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How to examine Anchors

Section 22

This page will focus on how to examine your natural or man-made anchor.

As per our usual theme - you MUST examine EVERY anchor. Do not assume that anything you rappel on or see will be safe.  Generally, people will be okay if caution and skill are exercised.  

When you get to anchor, you must always inspect it.

If you first notice many strands of webbing, it's practice to remove it all and tie a new piece of webbing in it's place.  Many times assume that more strands equal better!  Not true!  In fact, it could be dangerous as the next suspecting party may assume to use it and think all is well, when it's actually not!

When you look at the webbing, you are looking for cuts, frayed ends, sun-fading, burn marks, or stiffness.  This all signifies that the webbing is old and needs replacing.  Again, this is why everyone in you party needs at least 30 feet of webbing at a minimum.  Sometimes double and triple that amount in canyons with many rappels.

Once the webbing check is completed, look at the knot.  Is the water knot tied correctly?  Is there at least 3" of tail on both ends?  Is it tied around the natural or man-made anchor correctly?  If not, replace it.  Do you have a "hunch" or any worry about it? Then, replace it.

There is a correct way to making sure that your anchor is equally loaded.  What this means is that if one anchor (or bolt) or natural anchor fails, then your redundant or backup anchor will hold you in place.  But you can't just stretch your webbing from anything that you see.  In fact, doing that may put MORE force on your anchor and have more of a chance of failing!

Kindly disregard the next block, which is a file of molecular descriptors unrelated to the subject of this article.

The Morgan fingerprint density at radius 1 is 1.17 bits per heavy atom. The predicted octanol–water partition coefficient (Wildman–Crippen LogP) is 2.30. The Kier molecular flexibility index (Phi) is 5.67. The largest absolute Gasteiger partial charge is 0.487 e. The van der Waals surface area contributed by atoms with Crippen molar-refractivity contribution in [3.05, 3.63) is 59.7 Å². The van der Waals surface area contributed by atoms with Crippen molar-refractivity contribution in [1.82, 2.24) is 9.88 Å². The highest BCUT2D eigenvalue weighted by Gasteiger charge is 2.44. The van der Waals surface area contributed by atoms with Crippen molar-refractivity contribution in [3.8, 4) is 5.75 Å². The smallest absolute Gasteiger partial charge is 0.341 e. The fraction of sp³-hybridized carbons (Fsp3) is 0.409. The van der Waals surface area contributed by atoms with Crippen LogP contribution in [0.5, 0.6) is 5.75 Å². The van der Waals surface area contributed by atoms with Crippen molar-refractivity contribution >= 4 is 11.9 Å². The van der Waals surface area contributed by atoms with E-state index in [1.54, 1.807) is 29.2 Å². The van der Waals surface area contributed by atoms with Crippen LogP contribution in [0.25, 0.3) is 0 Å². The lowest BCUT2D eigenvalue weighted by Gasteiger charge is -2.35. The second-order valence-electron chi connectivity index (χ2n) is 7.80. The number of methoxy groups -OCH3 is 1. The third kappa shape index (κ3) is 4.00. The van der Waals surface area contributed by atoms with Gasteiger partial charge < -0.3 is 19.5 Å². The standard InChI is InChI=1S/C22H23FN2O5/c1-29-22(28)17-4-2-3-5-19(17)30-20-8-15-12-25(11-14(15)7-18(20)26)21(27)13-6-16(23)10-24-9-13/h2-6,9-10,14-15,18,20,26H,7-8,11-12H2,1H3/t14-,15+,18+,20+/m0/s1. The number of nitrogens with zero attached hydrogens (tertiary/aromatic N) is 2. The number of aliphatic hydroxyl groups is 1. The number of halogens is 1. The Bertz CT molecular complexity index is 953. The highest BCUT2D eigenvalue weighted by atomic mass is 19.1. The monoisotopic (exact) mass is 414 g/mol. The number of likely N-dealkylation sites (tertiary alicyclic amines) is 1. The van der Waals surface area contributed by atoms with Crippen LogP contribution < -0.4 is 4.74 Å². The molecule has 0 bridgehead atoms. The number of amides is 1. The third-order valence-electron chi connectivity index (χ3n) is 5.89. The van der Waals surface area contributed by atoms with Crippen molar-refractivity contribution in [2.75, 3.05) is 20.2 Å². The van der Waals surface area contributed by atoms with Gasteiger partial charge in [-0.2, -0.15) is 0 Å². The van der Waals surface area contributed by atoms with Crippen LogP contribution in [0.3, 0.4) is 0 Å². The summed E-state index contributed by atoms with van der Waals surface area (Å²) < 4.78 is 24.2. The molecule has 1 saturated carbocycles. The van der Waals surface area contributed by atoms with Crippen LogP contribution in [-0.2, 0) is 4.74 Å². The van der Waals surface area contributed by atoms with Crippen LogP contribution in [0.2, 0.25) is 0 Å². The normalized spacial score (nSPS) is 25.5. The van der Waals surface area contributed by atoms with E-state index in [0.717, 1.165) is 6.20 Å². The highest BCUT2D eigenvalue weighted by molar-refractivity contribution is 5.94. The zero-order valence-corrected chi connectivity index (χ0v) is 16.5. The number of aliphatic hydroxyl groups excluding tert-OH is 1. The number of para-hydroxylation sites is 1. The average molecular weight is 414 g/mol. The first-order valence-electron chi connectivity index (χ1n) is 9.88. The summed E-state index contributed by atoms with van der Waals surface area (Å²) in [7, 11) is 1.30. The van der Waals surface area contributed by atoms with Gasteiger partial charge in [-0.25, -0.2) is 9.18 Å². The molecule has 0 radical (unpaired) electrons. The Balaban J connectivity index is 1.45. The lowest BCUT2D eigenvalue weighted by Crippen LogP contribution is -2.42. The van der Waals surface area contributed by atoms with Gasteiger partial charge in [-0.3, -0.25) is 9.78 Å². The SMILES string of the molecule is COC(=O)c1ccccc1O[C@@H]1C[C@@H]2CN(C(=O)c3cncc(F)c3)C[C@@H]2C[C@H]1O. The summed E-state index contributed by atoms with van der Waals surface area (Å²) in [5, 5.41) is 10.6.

Look at the anchor point and make sure that you are equalizing off of a 60 degree angle or below!  Anything higher than 60 degrees puts more than half the load on each anchor point, sometimes even doubling and tripling the force weight. 



All of this is known as the "V-Angle"

(The following pictures used from:


Notice how to the above two images have a "V-Angle" that is 60 degrees or less. This is ideal, because your weight of 100kg is carried on each anchor point at 58kg.


These two setups are incorrect and dangerous to utilize as the V-Angle is greater than 60 degrees!

Notice that our weight of 100kg (in the picture on the left) is now being carried by the anchors and 100kg each!  And the other incorrect setup (in the picture on the right) is carried by both anchors at 71kg! Dangerous!

Last - The direction of the pull matters!  This is the direction of the rappeller, as you do not want any slack in the webbing or cordelette on the anchors.

direction of pull.png

Anchor Check:

  • bomber? redundant? rope grooves?


  • cut, faded, burn marks, stiff?


  • tied correctly?


  • less than 60 degress?

  • more than 60 degrees?

Equalization of Pull-Direction

  • when you pull the rope, are the anchor points equalized?

    • if not, fix the equalization by using a longer piece of webbing and/or find a new anchor point

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